Spring in Japan is a special time of year where a sea of pink blossoms appear in parks and gardens throughout the many islands of the Japanese archipelago. It brings a sense of wellbeing and optimism and a million smartphones all trying to capture the beauty of the pink petals of the sakura trees.
Tourists and residents alike are not alone in flocking to the cherry blossoms. Butterflies, bees and birds are also all flitting around amongst all that pink and immediately phones and cameras are then zoomed in trying to get an iconic shot of a mejiro posing amongst the flowers. Mejiro is the Japanese word for a tiny, extremely cute green bird called the Japanese white-eye (Zosterops japonicus).
To the naked eye they are very difficult to pick out amongst all the leaves and branches exacerbated by the fact they are constantly moving and they are fast, really fast. One can get lucky but generally smartphones are just not going to cut it when trying to get that shot to impress your friends especially if you want a cute little white-eye smiling back at you. A proper camera is needed, preferably a DSLR or a mirrorless camera, but a bridge cameras or a point and shoot with a decent zoom should also be fine.
With bird photography a lens at least 300mm long is usually considered the minimum requirement to get decent frame filling images. In the majority of cases and situations this is true however in the case of photographing birds and sakura one could get away with a little less, maybe even 100mm as the birds are so preoccupied with eating the nectar that they are not overly fussed by the presence of numerous photographers clicking away.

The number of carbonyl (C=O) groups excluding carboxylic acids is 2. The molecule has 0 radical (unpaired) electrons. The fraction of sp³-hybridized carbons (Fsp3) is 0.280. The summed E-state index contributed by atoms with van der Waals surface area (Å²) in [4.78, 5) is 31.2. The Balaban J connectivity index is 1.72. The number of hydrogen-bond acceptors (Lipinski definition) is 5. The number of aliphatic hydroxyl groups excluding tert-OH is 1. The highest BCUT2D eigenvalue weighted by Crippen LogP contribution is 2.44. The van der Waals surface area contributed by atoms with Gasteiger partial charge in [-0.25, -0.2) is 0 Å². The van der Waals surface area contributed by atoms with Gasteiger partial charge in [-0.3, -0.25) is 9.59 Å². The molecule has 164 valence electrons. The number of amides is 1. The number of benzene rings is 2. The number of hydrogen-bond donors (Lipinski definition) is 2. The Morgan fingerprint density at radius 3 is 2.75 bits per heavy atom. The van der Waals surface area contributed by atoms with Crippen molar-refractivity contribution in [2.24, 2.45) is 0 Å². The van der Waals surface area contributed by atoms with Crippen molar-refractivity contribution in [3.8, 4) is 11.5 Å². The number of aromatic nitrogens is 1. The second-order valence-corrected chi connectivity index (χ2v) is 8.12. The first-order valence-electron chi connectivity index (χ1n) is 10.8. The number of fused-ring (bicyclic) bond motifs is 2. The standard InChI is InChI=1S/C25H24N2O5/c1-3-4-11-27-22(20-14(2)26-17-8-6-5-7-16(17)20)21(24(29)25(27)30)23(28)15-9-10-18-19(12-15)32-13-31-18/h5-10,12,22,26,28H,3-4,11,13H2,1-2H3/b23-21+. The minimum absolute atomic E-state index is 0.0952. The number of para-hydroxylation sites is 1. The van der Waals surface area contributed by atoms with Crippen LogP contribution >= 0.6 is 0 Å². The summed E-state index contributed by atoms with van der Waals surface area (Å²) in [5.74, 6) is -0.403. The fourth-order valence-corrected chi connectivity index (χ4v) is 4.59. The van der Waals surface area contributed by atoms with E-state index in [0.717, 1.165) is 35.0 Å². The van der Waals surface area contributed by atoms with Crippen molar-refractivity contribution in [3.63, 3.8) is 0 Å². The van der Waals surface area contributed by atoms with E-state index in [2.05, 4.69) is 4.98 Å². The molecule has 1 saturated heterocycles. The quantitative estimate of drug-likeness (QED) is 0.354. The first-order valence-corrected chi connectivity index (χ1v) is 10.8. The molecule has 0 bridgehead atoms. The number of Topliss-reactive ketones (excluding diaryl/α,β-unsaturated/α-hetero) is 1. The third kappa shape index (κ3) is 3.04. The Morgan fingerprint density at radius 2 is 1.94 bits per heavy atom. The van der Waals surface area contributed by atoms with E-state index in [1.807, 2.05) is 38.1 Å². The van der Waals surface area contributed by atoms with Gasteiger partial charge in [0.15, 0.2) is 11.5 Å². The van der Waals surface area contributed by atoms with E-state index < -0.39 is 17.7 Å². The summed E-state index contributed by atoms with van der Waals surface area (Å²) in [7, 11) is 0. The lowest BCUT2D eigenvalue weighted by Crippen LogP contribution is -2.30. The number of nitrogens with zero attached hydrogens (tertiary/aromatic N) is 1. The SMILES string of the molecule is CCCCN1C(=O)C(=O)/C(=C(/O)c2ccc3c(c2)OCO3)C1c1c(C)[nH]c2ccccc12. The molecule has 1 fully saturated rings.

Now of course birds are skittish by nature so care needs to be taken with a slow unassuming approach still likely to get one closer to the target but the usual military stealth like approach bird photographers usually adopt is not always necessary here. Act like you are not interested in them and you will be surprised how close the more confiding birds will actually come.
For those of you new to bird photography, there are some constants that apply here as in most other other scenarios. Have the sun behind you or at the very least to the side. Yes, nice pictures can be made with the bird backlit but this is more difficult to achieve and usually take a lot more playing around with the settings to get the desired result.
Next put your camera into manual mode. Wait come back, this is not as intimidating as it might sound. Once in manual set the aperture to the largest setting the lens allows ( largest means the lowest number…so most consumer zooms will be about f5.6 or 6.3 )
Now set the shutter speed to 1/2000 depending on light. If it’s a sunny you could push this up to 1/3200 depending on how high your aperture is and if it’s overcast you could go down to about 1/800. I wouldn’t go lower than this as you are going to need that speed to stop the motion of the birds as I said before they rarely slow down.
Finally you need to set the ISO. I usually go auto ISO but this also involves me constantly changing the exposure compensation which can be too much effort so for people trying this for the first time I would set my iso to about 1000 and leave it there ( again super sunny days will let you shoot at f6.3 1/2500 and about iso 640 if you are worried about noise )
So we have the settings sorted now we need to talk about composition. This is key. There are literally millions of pictures of Mejiros posing in a sea of pink, so I will share a few tips about how you can try to make your shots stand out.